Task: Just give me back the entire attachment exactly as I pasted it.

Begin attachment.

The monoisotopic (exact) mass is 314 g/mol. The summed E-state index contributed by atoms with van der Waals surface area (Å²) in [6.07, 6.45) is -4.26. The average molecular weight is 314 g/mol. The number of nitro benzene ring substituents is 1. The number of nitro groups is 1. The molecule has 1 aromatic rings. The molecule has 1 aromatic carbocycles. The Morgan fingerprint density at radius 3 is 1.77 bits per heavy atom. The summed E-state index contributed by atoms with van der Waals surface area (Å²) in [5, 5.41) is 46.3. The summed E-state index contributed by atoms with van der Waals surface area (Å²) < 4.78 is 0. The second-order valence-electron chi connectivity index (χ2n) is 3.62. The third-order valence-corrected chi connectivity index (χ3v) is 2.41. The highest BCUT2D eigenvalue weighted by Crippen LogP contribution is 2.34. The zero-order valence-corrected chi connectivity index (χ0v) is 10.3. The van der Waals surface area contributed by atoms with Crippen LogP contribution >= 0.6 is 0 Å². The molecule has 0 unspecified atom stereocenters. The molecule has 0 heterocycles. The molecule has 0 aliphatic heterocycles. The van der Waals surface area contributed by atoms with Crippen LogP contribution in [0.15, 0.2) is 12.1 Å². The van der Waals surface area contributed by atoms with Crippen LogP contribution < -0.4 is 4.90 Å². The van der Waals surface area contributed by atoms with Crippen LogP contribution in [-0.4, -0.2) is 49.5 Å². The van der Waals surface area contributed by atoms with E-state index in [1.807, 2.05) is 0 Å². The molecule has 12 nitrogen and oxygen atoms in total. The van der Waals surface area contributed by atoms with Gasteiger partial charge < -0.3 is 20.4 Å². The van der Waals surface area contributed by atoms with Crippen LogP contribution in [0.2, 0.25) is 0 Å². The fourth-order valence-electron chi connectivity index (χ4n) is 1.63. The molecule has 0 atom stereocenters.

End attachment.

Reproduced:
The monoisotopic (exact) mass is 314 g/mol. The summed E-state index contributed by atoms with van der Waals surface area (Å²) in [6.07, 6.45) is -4.26. The average molecular weight is 314 g/mol. The number of nitro benzene ring substituents is 1. The number of nitro groups is 1. The molecule has 1 aromatic rings. The molecule has 1 aromatic carbocycles. The Morgan fingerprint density at radius 3 is 1.77 bits per heavy atom. The summed E-state index contributed by atoms with van der Waals surface area (Å²) in [5, 5.41) is 46.3. The summed E-state index contributed by atoms with van der Waals surface area (Å²) < 4.78 is 0. The second-order valence-electron chi connectivity index (χ2n) is 3.62. The third-order valence-corrected chi connectivity index (χ3v) is 2.41. The highest BCUT2D eigenvalue weighted by Crippen LogP contribution is 2.34. The zero-order valence-corrected chi connectivity index (χ0v) is 10.3. The van der Waals surface area contributed by atoms with Crippen LogP contribution >= 0.6 is 0 Å². The molecule has 0 unspecified atom stereocenters. The molecule has 0 heterocycles. The molecule has 0 aliphatic heterocycles. The van der Waals surface area contributed by atoms with Crippen LogP contribution in [0.15, 0.2) is 12.1 Å². The van der Waals surface area contributed by atoms with Crippen LogP contribution < -0.4 is 4.90 Å². The van der Waals surface area contributed by atoms with Crippen LogP contribution in [-0.4, -0.2) is 49.5 Å². The van der Waals surface area contributed by atoms with E-state index in [1.807, 2.05) is 0 Å². The molecule has 12 nitrogen and oxygen atoms in total. The van der Waals surface area contributed by atoms with Gasteiger partial charge < -0.3 is 20.4 Å². The van der Waals surface area contributed by atoms with Crippen LogP contribution in [0.2, 0.25) is 0 Å². The fourth-order valence-electron chi connectivity index (χ4n) is 1.63. The molecule has 0 atom stereocenters.